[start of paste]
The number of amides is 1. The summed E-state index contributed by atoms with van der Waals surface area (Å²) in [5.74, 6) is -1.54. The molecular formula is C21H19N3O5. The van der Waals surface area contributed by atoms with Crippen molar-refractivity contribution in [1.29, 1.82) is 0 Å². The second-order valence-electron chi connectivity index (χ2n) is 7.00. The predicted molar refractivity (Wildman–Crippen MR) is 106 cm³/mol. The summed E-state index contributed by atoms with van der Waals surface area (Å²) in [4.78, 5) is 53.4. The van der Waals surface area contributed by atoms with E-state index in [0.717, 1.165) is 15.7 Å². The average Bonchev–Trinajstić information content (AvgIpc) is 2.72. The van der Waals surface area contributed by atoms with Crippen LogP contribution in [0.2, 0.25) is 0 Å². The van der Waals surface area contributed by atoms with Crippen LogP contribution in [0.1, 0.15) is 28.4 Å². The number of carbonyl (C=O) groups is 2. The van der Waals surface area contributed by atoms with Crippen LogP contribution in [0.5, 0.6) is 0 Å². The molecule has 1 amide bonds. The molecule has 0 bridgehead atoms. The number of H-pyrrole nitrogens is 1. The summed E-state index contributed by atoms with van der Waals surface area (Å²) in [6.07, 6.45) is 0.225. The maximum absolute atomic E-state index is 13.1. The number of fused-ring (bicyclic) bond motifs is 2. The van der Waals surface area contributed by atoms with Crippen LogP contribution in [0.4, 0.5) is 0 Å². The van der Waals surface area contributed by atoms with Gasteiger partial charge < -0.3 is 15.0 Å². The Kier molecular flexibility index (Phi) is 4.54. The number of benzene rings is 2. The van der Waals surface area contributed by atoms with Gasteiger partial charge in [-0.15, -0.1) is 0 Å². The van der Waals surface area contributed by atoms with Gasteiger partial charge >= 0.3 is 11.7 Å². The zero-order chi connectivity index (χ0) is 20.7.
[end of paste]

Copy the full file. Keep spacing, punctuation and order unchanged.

The number of amides is 1. The summed E-state index contributed by atoms with van der Waals surface area (Å²) in [5.74, 6) is -1.54. The molecular formula is C21H19N3O5. The van der Waals surface area contributed by atoms with Crippen molar-refractivity contribution in [1.29, 1.82) is 0 Å². The second-order valence-electron chi connectivity index (χ2n) is 7.00. The predicted molar refractivity (Wildman–Crippen MR) is 106 cm³/mol. The summed E-state index contributed by atoms with van der Waals surface area (Å²) in [4.78, 5) is 53.4. The van der Waals surface area contributed by atoms with E-state index in [0.717, 1.165) is 15.7 Å². The average Bonchev–Trinajstić information content (AvgIpc) is 2.72. The van der Waals surface area contributed by atoms with Crippen LogP contribution in [0.2, 0.25) is 0 Å². The van der Waals surface area contributed by atoms with Crippen LogP contribution in [0.1, 0.15) is 28.4 Å². The number of carbonyl (C=O) groups is 2. The van der Waals surface area contributed by atoms with Crippen LogP contribution in [0.5, 0.6) is 0 Å². The molecule has 1 amide bonds. The molecule has 0 bridgehead atoms. The number of H-pyrrole nitrogens is 1. The summed E-state index contributed by atoms with van der Waals surface area (Å²) in [6.07, 6.45) is 0.225. The maximum absolute atomic E-state index is 13.1. The number of fused-ring (bicyclic) bond motifs is 2. The van der Waals surface area contributed by atoms with Crippen LogP contribution in [0.4, 0.5) is 0 Å². The van der Waals surface area contributed by atoms with Gasteiger partial charge < -0.3 is 15.0 Å². The Kier molecular flexibility index (Phi) is 4.54. The number of benzene rings is 2. The van der Waals surface area contributed by atoms with Gasteiger partial charge in [-0.15, -0.1) is 0 Å². The van der Waals surface area contributed by atoms with Gasteiger partial charge >= 0.3 is 11.7 Å². The zero-order chi connectivity index (χ0) is 20.7.